Helen Sobel Smith

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Helen Sobel Smith
BornHelen Elizabeth Martin[1]
May 22, 1909
Philadelphia, Pennsylvania
DiedSeptember 11, 1969(1969-09-11) (aged 60)
Detroit, Michigan
OccupationBridge player
Jack White
(m. 1927; div. 1930)

Alexander M. Sobel
(m. 1937; div. 1945)

Stanley Smith (m. 1966)
The winning Austria open team at the 1937 world championships: Karl Schneider, Hans Jellinek, Edouard Frischauer, Paul Stern (captain), Josephine Culbertson (US), Walter Herbert, Helen Sobel (US), and Karl von Blöhdorn. Missing: Udo von Meissl.

Helen Elizabeth Sobel Smith (née Martin; May 22, 1909 – September 11, 1969) was an American bridge player. She is said to have been the "greatest woman bridge player of all time"[2] and "may well have been the most brilliant card player of all time."[3] She won 35 North American Bridge Championships, and was the first woman to play in the Bermuda Bowl. She was a long-time partner of Charles Goren.


Sobel Smith was born Helen Martin in Philadelphia, Pennsylvania to Cornelius and Ethel Martin (née Murphy).[4][1] Her father, whose own father had emigrated from England, was working as a machinist when Helen was born in 1909, joining a 5-year-old sister, Dorothy.[5]

Helen was a chorus girl in her youth. At age 16, she was already performing with the Marx Brothers in shows including The Cocoanuts and Animal Crackers. She only knew only how to play Pinochle and Casino until another chorus girl taught her bridge:[2] she took to the game like a duck to water. From that moment on, there was no doubt about her future.[6][7]

She started earning a reputation in the mid-1930s, winning her first national championship in 1934. After a brief marriage to a Jack White that ended in 1930, she married bridge player Alexander M. Sobel (1901–1972), a former vaudeville performer who found better work in the Depression as a tournament director. Though she and Sobel eventually divorced in 1945, she achieved most of her success under the name Helen Sobel.[7]

Sobel and Sally Young won the annual North American women pairs championship (now Whitehead Women's Pairs) in 1938 and again in 1939. That year Young became the first woman to achieve the rank of ACBL Life Master; Sobel became the second in 1941. (They were 17th and 25th overall, of whom the first twelve preceded ACBL.)[8]

From 1943 to 1946, Sobel teamed with Young, Emily Folline, and Margaret Wagar to win the women teams four years in a row (Sternberg Women's Board-a-Match Teams, now a knockout format named for Wagar).

She married Stanley Smith in 1966, and retired for two years. She died in a Detroit hospital at the age of 60 after a long battle with cancer. The monthly ACBL Bulletin remembered her as a player "without a peer among women and very few peers among men. Helen played like a man, it was true. But she also played like a lady." '[9]

Sobel Smith was inducted into the ACBL Hall of Fame in 1995, when the League established that honor by adding eight names to a list of nine whom The Bridge World had recognized in the 1960s. She was then the only woman among the 17.[10] Her Hall of Fame citation paraphrases and quotes The Bridge World editor and publisher Edgar Kaplan: "Helen's style was frisky and aggressive – so aggressive that 'some of her male partners were intimidated. These guys felt they were playing in the Mixed Pairs and they were the girl.'"[9]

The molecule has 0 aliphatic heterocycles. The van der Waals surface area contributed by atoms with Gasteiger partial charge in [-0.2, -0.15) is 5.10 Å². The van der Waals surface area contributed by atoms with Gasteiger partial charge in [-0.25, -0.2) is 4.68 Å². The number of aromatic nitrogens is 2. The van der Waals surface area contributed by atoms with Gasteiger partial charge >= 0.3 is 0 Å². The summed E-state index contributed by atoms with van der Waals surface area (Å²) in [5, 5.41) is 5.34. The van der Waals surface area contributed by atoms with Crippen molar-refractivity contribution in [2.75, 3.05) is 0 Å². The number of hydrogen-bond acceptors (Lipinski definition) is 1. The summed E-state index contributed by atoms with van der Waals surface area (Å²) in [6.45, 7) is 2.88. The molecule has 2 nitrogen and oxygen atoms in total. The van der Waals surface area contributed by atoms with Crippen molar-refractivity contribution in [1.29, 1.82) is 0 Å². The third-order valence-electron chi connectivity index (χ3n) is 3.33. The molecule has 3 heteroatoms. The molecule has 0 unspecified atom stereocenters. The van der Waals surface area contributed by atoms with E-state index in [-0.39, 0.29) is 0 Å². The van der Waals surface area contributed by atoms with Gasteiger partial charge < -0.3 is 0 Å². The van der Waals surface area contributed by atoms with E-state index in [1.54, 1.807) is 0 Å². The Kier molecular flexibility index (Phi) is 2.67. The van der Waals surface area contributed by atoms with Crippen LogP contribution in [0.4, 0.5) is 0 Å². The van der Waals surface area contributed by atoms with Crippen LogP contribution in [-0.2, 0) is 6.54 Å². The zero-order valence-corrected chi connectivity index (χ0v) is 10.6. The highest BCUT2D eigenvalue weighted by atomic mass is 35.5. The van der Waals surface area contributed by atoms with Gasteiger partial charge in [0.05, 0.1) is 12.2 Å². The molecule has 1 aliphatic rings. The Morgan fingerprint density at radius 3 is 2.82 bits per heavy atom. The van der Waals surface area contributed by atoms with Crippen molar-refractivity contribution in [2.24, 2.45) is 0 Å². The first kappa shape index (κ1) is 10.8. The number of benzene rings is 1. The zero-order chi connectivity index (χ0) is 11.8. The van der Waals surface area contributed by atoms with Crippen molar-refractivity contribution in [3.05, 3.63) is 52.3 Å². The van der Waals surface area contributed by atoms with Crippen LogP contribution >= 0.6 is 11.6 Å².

"In my lifetime", the citation also quotes Kaplan, "she is the only woman bridge player who was considered the best player in the world. She knows how to play a hand."[9]


Once Helen Sobel wearied of a female kibitzer who was all but sitting in partner Goren's lap. When the woman asked Sobel, in the middle of a hand, 'How does it feel to play with an expert?' the best female player in bridge pointed to Goren and said: 'I don't know. Ask him.'

— Jack Olsen, Sports Illustrated[11]

Bridge accomplishments[edit]


  • ACBL Hall of Fame, 1995[10]





  • All the Tricks New York: Greenberg, 1949), 245 pp. – "With post-mortems by Charles H. Goren and Howard Dietz." LCCN 49-10646
British edition, Winning Bridge (London: P. Davies, 1950), All the Tricks OCLC 8911985
Revised edition, All the Tricks (New York: Cornerstone Library, 1961), 186 pp. – " 'I find I had to do very little changing or revising or updating.'—Foreword." OCLC 316832771


  1. ^ a b Name: Helen Elizabeth Sobel [Helen Elizabeth Martin]. Born May 22, 1909. FATHER: Cornelius Martin. MOTHER: Ethel Martin Rio de Janeiro, Brazil, Immigration Cards, 1900-1965
  2. ^ a b Francis, Henry G., Editor-in-Chief; Truscott, Alan F., Executive Editor; Francis, Dorthy A., Editor, Sixth Edition (2001). The Official Encyclopedia of Bridge (6th ed.). Memphis, TN: American Contract Bridge League. p. 738. ISBN 0-943855-44-6. OCLC 49606900.
  3. ^ The Bridge World, Volume 41 Number 1, October 1969, p. 3.
  4. ^ Philadelphia, Pennsylvania, Marriage Index, 1885-1951
  5. ^ 1910 United States Census
  6. ^ Karpin, Fred L. (October 12, 1969). "At the Bridge Table, She Was a Giant!". The Washington Post.
  7. ^ a b Sheinwold, Alfred (October 12, 1969). "Death of Helen Sobel ends brilliant career". The Los Angeles Times Home Magazine. p. 41.
  8. ^ "First 100 Life Masters". Glossary and Library [L]. Bridge Guys (bridgeguys.com). Retrieved 2014-11-01.
  9. ^ a b c "Sobel-Smith, Helen". Hall of Fame. ACBL. Retrieved 2014-12-22.
  10. ^ a b "Induction by Year". Hall of Fame. ACBL. Retrieved 2014-12-22.
  11. ^ Olsen, Jack (May 23, 1960), "The Mad World Of Bridge", Sports Illustrated, Time, Inc., 12 (21), p. 42

External links[edit]